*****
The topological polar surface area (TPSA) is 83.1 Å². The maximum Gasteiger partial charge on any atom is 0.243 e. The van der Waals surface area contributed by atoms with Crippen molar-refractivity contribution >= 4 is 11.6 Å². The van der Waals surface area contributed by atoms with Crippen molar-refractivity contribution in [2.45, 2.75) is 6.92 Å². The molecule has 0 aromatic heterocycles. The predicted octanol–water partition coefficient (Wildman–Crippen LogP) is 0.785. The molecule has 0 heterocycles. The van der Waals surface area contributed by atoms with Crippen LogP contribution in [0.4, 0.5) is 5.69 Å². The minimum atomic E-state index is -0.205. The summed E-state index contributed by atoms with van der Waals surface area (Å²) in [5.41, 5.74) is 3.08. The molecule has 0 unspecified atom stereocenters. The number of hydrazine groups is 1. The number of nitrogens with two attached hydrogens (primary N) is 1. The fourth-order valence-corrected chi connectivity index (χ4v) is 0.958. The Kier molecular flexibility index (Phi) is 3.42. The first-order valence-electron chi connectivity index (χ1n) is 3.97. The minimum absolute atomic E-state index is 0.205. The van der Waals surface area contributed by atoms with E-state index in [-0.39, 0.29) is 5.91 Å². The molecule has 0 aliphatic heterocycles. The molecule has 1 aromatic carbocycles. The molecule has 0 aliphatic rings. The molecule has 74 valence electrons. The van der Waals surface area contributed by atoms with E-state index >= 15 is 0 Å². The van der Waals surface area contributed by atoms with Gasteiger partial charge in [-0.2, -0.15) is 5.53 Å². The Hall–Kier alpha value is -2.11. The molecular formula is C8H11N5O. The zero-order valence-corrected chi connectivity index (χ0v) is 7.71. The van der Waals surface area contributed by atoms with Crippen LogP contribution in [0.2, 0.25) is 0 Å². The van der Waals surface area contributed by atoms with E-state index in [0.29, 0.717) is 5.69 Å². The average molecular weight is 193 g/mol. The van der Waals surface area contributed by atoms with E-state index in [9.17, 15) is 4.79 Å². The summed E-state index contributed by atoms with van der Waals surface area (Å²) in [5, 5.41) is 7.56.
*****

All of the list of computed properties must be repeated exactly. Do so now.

The topological polar surface area (TPSA) is 83.1 Å². The maximum Gasteiger partial charge on any atom is 0.243 e. The van der Waals surface area contributed by atoms with Crippen molar-refractivity contribution >= 4 is 11.6 Å². The van der Waals surface area contributed by atoms with Crippen molar-refractivity contribution in [2.45, 2.75) is 6.92 Å². The molecule has 0 aromatic heterocycles. The predicted octanol–water partition coefficient (Wildman–Crippen LogP) is 0.785. The molecule has 0 heterocycles. The van der Waals surface area contributed by atoms with Crippen LogP contribution in [0.4, 0.5) is 5.69 Å². The minimum atomic E-state index is -0.205. The summed E-state index contributed by atoms with van der Waals surface area (Å²) in [5.41, 5.74) is 3.08. The molecule has 0 unspecified atom stereocenters. The number of hydrazine groups is 1. The number of nitrogens with two attached hydrogens (primary N) is 1. The fourth-order valence-corrected chi connectivity index (χ4v) is 0.958. The Kier molecular flexibility index (Phi) is 3.42. The first-order valence-electron chi connectivity index (χ1n) is 3.97. The minimum absolute atomic E-state index is 0.205. The van der Waals surface area contributed by atoms with E-state index in [-0.39, 0.29) is 5.91 Å². The molecule has 0 aliphatic heterocycles. The molecule has 1 aromatic carbocycles. The molecule has 0 aliphatic rings. The molecule has 74 valence electrons. The van der Waals surface area contributed by atoms with E-state index >= 15 is 0 Å². The van der Waals surface area contributed by atoms with Gasteiger partial charge in [-0.2, -0.15) is 5.53 Å². The Hall–Kier alpha value is -2.11. The molecular formula is C8H11N5O. The zero-order valence-corrected chi connectivity index (χ0v) is 7.71. The van der Waals surface area contributed by atoms with Crippen LogP contribution in [0.2, 0.25) is 0 Å². The van der Waals surface area contributed by atoms with E-state index in [0.29, 0.717) is 5.69 Å². The average molecular weight is 193 g/mol. The van der Waals surface area contributed by atoms with E-state index in [9.17, 15) is 4.79 Å². The summed E-state index contributed by atoms with van der Waals surface area (Å²) in [5, 5.41) is 7.56.